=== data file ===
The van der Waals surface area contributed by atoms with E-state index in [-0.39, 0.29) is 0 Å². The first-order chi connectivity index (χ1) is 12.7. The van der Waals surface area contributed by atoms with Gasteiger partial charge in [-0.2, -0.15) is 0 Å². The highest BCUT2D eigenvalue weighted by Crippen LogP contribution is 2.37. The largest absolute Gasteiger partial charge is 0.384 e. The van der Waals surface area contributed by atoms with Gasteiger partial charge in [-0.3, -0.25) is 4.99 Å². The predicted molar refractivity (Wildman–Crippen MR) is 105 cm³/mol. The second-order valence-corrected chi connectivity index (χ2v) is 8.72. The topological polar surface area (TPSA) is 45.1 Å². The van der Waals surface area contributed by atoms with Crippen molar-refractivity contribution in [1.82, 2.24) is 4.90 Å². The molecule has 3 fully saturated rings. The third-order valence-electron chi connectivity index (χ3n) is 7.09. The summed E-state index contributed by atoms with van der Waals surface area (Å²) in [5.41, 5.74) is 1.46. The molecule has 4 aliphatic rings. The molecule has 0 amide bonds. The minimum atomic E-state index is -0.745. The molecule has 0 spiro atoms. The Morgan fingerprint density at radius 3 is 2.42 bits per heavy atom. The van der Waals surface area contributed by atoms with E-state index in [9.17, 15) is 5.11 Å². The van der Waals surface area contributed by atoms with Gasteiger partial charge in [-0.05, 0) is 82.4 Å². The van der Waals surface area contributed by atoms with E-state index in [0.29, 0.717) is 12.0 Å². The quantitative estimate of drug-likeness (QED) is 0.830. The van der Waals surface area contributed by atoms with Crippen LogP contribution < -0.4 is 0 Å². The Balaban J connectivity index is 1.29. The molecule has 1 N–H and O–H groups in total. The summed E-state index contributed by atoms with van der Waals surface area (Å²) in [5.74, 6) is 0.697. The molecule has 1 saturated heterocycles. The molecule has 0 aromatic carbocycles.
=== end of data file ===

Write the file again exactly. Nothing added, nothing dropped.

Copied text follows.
The van der Waals surface area contributed by atoms with E-state index in [-0.39, 0.29) is 0 Å². The first-order chi connectivity index (χ1) is 12.7. The van der Waals surface area contributed by atoms with Gasteiger partial charge in [-0.2, -0.15) is 0 Å². The highest BCUT2D eigenvalue weighted by Crippen LogP contribution is 2.37. The largest absolute Gasteiger partial charge is 0.384 e. The van der Waals surface area contributed by atoms with Gasteiger partial charge in [-0.3, -0.25) is 4.99 Å². The predicted molar refractivity (Wildman–Crippen MR) is 105 cm³/mol. The second-order valence-corrected chi connectivity index (χ2v) is 8.72. The topological polar surface area (TPSA) is 45.1 Å². The van der Waals surface area contributed by atoms with Crippen molar-refractivity contribution in [1.82, 2.24) is 4.90 Å². The molecule has 3 fully saturated rings. The third-order valence-electron chi connectivity index (χ3n) is 7.09. The summed E-state index contributed by atoms with van der Waals surface area (Å²) in [5.41, 5.74) is 1.46. The molecule has 4 aliphatic rings. The molecule has 0 amide bonds. The minimum atomic E-state index is -0.745. The molecule has 0 spiro atoms. The Morgan fingerprint density at radius 3 is 2.42 bits per heavy atom. The van der Waals surface area contributed by atoms with E-state index in [9.17, 15) is 5.11 Å². The van der Waals surface area contributed by atoms with Gasteiger partial charge in [-0.05, 0) is 82.4 Å². The van der Waals surface area contributed by atoms with E-state index in [0.29, 0.717) is 12.0 Å². The quantitative estimate of drug-likeness (QED) is 0.830. The van der Waals surface area contributed by atoms with Crippen LogP contribution < -0.4 is 0 Å². The Balaban J connectivity index is 1.29. The molecule has 1 N–H and O–H groups in total. The summed E-state index contributed by atoms with van der Waals surface area (Å²) in [5.74, 6) is 0.697. The molecule has 1 saturated heterocycles. The molecule has 0 aromatic carbocycles.